The Sciences of Active Learning
Speaker: Professor Stephen Kosslyn
Active Learning Sciences, Inc.
Active learning leads to substantially better learning than occurs with traditional lecturing. This talk reviews the nature of active learning and explains why it is so effective. The talk focuses on fundamental principles drawn from the science of learning; these principles range from Deep Processing (the more mental effort one expends when processing information, the more likely it is to be remembered) to Chunking (humans can only absorb about four organized units at the same time, but each of those units can have up to four parts) to Deliberate Practice (practice is most effective when one uses feedback to focus on the most difficult aspects of the knowledge or skill). We not only consider the principles, but also see how to apply them to teaching—particularly when teaching online, both in synchronous settings (i.e., live, as occurs on Google Meet, Webex or Zoom) and in asynchronous settings (i.e., when the student and instructor are not present at the same time, and students learn largely at their own pace). The talk practices what it preaches by relying on demonstrations and illustrations of key points.
About the speaker
Professor Stephen Kosslyn
Active Learning Sciences, Inc.
Professor Stephen M. Kosslyn is the founder, CEO and President of Active Learning Sciences, Inc., and is Chief Academic Officer of Foundry College. He previously was the Founding Dean and Chief Academic Officer of the Minerva Schools at the Keck Graduate Institute. Before that, he was the director of the Center for Advanced Study in the Behavioral Sciences and Professor of Psychology at Stanford University. Prior to that, he spent three decades at Harvard University, where he was chair of the Department of Psychology, Dean of Social Science, and Lindsley Professor of Psychology.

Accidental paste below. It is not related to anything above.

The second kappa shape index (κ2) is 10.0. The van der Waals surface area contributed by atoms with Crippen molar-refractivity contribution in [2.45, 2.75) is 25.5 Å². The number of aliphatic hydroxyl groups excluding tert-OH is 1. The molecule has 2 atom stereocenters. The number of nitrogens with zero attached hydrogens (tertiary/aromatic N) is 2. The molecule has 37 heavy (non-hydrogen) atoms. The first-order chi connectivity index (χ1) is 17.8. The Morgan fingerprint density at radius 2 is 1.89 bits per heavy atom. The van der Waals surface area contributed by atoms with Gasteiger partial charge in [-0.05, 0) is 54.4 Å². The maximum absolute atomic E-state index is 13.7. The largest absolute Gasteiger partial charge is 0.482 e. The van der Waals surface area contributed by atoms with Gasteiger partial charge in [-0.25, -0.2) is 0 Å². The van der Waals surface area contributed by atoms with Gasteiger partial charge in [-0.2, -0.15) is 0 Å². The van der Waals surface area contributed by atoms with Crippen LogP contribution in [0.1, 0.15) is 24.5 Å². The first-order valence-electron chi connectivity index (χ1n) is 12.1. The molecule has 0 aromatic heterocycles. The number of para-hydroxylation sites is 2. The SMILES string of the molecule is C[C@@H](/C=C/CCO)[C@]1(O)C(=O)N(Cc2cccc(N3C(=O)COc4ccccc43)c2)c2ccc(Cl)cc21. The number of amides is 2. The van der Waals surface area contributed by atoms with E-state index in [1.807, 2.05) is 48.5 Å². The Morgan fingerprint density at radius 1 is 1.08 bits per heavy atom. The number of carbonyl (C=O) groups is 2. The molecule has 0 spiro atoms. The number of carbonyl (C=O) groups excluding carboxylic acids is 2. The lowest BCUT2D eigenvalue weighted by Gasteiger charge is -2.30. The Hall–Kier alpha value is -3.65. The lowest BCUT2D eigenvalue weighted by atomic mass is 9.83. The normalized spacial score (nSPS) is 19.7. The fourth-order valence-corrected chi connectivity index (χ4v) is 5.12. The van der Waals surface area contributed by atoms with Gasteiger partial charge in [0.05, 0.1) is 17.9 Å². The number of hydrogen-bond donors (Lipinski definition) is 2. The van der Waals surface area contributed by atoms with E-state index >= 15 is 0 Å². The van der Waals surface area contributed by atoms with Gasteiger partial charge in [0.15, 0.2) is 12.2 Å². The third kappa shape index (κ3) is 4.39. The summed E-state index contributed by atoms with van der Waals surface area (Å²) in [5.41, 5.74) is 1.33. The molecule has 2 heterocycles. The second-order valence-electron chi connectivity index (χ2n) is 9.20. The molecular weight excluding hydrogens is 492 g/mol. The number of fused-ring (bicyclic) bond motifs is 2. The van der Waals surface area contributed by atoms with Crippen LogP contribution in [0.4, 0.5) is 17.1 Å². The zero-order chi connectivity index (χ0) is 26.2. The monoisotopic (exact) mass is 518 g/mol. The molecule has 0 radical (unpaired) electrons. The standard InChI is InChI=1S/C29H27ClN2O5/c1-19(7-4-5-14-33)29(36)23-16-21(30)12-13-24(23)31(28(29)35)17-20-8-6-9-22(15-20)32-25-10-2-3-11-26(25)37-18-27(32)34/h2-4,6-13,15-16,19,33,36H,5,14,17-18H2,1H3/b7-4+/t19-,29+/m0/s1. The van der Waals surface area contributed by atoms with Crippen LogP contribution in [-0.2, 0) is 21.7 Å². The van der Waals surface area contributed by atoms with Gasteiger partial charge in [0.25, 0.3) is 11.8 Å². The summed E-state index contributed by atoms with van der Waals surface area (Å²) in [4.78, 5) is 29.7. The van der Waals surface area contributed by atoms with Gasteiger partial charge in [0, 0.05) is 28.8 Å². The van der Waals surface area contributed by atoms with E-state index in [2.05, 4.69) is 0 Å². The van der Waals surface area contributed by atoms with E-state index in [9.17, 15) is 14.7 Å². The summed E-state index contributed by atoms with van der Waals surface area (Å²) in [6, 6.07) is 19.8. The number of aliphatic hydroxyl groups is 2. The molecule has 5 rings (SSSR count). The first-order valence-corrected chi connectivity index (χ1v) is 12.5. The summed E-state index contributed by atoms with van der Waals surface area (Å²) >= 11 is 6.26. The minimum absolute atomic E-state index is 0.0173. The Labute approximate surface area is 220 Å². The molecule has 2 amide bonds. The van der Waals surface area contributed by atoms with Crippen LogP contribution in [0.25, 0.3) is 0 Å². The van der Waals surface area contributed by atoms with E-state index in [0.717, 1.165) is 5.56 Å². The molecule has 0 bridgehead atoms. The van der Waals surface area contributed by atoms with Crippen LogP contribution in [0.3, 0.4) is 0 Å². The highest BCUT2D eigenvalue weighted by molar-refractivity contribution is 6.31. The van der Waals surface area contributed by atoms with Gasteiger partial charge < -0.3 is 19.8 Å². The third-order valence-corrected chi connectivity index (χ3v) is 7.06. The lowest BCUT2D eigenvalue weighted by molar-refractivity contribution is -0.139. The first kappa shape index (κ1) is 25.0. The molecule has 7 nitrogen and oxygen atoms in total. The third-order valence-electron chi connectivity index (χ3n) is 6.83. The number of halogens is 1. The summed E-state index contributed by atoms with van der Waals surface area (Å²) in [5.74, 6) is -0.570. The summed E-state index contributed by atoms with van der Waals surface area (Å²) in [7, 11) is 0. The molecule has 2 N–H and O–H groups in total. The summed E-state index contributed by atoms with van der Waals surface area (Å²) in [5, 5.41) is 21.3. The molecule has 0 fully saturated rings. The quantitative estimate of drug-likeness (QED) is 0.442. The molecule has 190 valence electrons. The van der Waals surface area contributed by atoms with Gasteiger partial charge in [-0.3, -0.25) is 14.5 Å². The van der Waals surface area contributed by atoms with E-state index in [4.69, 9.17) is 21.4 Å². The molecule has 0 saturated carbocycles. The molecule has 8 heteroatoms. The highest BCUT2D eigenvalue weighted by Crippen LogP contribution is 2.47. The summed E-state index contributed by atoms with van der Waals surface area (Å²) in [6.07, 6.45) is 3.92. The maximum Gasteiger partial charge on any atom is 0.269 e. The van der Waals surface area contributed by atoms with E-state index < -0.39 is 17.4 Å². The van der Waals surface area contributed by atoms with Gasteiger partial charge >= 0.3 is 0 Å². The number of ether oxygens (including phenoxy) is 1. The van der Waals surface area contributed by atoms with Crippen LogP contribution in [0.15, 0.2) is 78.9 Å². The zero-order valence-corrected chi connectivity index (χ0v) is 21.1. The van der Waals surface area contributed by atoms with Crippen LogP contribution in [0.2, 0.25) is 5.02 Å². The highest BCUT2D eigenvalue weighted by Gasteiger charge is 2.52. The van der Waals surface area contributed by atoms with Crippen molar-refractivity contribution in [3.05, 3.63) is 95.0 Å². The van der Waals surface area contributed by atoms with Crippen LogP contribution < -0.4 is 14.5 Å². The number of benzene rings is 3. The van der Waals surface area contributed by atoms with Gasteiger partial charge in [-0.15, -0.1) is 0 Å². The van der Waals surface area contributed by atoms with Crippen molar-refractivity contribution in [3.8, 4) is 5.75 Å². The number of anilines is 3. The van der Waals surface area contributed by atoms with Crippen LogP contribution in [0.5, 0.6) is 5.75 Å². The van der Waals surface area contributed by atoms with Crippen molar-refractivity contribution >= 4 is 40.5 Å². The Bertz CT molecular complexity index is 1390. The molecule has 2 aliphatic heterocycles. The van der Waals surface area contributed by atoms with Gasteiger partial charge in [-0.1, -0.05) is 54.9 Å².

Professor Kosslyn received a B.A. from UCLA and a Ph.D. from Stanford University, both in psychology. His research has focused primarily on the nature of visual cognition, visual communication, and the science of learning; he has published 14 books and over 350 papers on these topics. He received the American Psychological Association's Boyd R. McCandless Young Scientist Award, the National Academy of Sciences Initiatives in Research Award, a Cattell Award, a Guggenheim Fellowship, the J-L. Signoret Prize (France), an honorary Doctorate from the University of Caen, an honorary Doctorate from the University of Paris Descartes, an honorary Doctorate from the University of Bern (Switzerland), and election to Academia Rodinensis pro Remediatione (Switzerland), the Society of Experimental Psychologists, and the American Academy of Arts and Sciences.
Professor Chetwyn Chan, Peter T. C. Lee Chair Professor of Psychology, EdUHK
Professor Anthony Cheung, GBS, JP, Research Chair Professor of Public Administration, EdUHK
Professor Cheung Him, Chair Professor of Cognition, EdUHK
Professor Li Ping, Chair Professor of Neurolinguistics and Bilingual Studies, PolyU